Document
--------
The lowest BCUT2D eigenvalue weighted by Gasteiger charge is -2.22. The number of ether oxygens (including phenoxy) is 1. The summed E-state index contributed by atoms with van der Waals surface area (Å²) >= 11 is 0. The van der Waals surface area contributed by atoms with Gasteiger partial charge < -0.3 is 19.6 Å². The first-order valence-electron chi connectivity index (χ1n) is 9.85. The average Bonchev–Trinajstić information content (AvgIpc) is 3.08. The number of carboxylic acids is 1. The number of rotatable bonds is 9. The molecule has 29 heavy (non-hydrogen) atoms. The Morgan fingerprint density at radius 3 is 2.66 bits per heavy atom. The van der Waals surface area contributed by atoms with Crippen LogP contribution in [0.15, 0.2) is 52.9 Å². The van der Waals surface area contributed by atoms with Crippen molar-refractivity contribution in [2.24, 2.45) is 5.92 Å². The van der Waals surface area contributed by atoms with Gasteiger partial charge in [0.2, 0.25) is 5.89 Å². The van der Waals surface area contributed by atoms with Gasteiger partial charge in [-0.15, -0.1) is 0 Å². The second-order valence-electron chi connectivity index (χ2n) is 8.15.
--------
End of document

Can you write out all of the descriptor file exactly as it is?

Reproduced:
The lowest BCUT2D eigenvalue weighted by Gasteiger charge is -2.22. The number of ether oxygens (including phenoxy) is 1. The summed E-state index contributed by atoms with van der Waals surface area (Å²) >= 11 is 0. The van der Waals surface area contributed by atoms with Gasteiger partial charge < -0.3 is 19.6 Å². The first-order valence-electron chi connectivity index (χ1n) is 9.85. The average Bonchev–Trinajstić information content (AvgIpc) is 3.08. The number of carboxylic acids is 1. The number of rotatable bonds is 9. The molecule has 29 heavy (non-hydrogen) atoms. The Morgan fingerprint density at radius 3 is 2.66 bits per heavy atom. The van der Waals surface area contributed by atoms with Crippen LogP contribution in [0.15, 0.2) is 52.9 Å². The van der Waals surface area contributed by atoms with Crippen molar-refractivity contribution in [2.24, 2.45) is 5.92 Å². The van der Waals surface area contributed by atoms with Gasteiger partial charge in [0.2, 0.25) is 5.89 Å². The van der Waals surface area contributed by atoms with Gasteiger partial charge in [-0.15, -0.1) is 0 Å². The second-order valence-electron chi connectivity index (χ2n) is 8.15.